As content specialists, we at Niche particularly pride ourselves on delivering a fabulous user experience in every one of our products. The concept is simple. But in this fast-paced world of technology, even we have found things can get a little muddy.
When we first launched our website for Macworld Australia about seven years ago, we got a bit excited wanting it to do everything. We loaded it with as many plugins as it could handle and we ploughed on with the job of creating lots and lots of content. Unbeknown to us at the time, this would set the site up to be very, very slow.
Interestingly, our Macworld Australia website visitors tend to be very different to those of our print magazine – 80% don’t cross over between the two. Macworld Australia is the longest-service Apple magazine outside of the US, running very successfully as a print publication since 1985, under Niche since 1998. Many of our very loyal print readers have been with us from the start.
But when it comes to online, our readers have a fair bit of choice on where to get their Apple news, so we know we need to keep our Macworld Australia website on top of its game.
This has posed a huge challenge over the years considering the nature of our audience. Twice a year, Apple attracts the attention of the world with its Apple Worldwide Developers Conference (WWDC) in June and its annual product launches in September. Every June and every September, Apple fans across the globe flock online to view the latest news. Every June and every September, our Macworld Australia site has crashed. That is, until this year when we managed to keep our heads above water.
As well as upping our investment into our hosting services, we have re-engineered and simplified the code that makes up our site. This has involved implementing a scalable Amazon Web Services architecture. This means we are able to easily increase the capacity of the site, which has proven vital during those periods of peak traffic.
Recently we have also put a heap of work into improving our search engine optimisation (SEO). In mid-2012, coinciding with a restructure of our team, the mighty Google launched its Panda and Penguin algorithm changes. Google was getting stricter on sites that failed to meet its standards, and it started penalising us for providing a subpar experience. The problem was that Macworld Australia was taking up to 25 seconds to load.
We brought in a consultant, followed by a full-timer, to focus on SEO across the business. Our IT team spent countless hours de-cluttering the back-end of the Macworld Australia website. Years and years of extra code being added to the system without proper documentation was weighing it down.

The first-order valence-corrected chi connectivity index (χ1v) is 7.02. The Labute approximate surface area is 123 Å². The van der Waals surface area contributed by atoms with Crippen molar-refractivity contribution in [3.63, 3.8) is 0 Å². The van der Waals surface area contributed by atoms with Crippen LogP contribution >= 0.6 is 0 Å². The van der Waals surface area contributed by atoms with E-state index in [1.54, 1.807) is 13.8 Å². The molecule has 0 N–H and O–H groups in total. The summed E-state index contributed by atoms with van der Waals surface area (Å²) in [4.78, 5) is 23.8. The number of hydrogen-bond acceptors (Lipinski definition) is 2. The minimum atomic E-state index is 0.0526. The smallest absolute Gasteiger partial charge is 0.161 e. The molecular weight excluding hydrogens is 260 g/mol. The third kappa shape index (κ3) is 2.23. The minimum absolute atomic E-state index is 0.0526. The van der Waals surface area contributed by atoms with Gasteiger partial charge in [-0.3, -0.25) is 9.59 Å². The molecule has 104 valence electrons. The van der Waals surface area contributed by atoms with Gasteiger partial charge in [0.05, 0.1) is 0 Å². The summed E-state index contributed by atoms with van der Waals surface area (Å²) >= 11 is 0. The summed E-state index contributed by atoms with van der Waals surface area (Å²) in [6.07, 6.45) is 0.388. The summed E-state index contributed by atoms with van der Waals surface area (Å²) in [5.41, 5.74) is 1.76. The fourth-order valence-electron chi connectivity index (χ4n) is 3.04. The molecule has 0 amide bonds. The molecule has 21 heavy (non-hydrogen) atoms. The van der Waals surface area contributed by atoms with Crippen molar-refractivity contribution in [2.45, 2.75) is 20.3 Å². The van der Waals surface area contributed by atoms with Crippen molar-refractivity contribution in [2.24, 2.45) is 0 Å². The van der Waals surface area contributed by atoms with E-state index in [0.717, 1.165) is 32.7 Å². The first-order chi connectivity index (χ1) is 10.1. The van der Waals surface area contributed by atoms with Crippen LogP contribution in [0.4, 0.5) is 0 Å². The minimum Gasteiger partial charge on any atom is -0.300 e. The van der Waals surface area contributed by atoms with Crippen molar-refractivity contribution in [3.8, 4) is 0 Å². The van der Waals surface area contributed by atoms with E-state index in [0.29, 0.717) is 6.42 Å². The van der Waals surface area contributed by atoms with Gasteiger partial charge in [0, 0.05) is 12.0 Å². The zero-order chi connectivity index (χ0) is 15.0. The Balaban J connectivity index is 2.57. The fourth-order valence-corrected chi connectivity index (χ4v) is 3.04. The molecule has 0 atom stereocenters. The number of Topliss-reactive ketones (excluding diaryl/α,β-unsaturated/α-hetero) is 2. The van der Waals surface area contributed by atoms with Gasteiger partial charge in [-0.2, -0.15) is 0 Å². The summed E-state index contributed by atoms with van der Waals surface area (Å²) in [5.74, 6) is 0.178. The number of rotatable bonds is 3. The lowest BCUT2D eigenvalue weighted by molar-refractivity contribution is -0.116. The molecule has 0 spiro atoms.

Some of those plugins we had excitedly installed weren’t even being used to their potential. Perhaps the most important of these was Yoast, an SEO plugin that we had installed for one particular purpose, but we didn’t realise how potentially valuable it was to us. Yoast is a great tool for optimising pages – it basically walks you through the SEO process, scoring you on how well your chosen keyword is optimised in areas including your heading, meta-description and copy. Once we started actually using it correctly, our traffic improved dramatically.
In fact, some weeks our traffic has soared upwards more than 20%.
Our improved site speed has undoubtedly played a role in this as well – we’ve cut it down to about a seven-second load time, a major improvement on what it was.
Here are a few tips we’ve learned about best practice website building and updating:
- Determine the balance between the amount of features you want versus load speed and reliability, because more features generally lead to a slower site.
- If you’ve got a large, code-heavy site it is worth considering paying more for hosting with a provider that offers additionals such as central processing unit (CPU) power, RAM and solid state drives (SSD), which operate more reliably and faster than most basic offerings.
- Optimise all your graphics to ensure minimum load time. This usually means sizing them to correctly fit your page design, keeping the size small while maintaining visual quality.
- Set your IT team the task to optimise your code (an example of this is removing extra notes put in by web developers).
- Always conduct user experience testing on site changes through all of the main web browsers, including Chrome, Firefox, Internet Explorer and Safari.
- Consider refreshing the look and feel of your site every year or two, in order to keep your visitors engaged.
As with our print magazines, we want to keep our customers as engaged as possible on our websites. In addition to continuing to provide great content, this means a commitment to staying on top of our websites’ performances.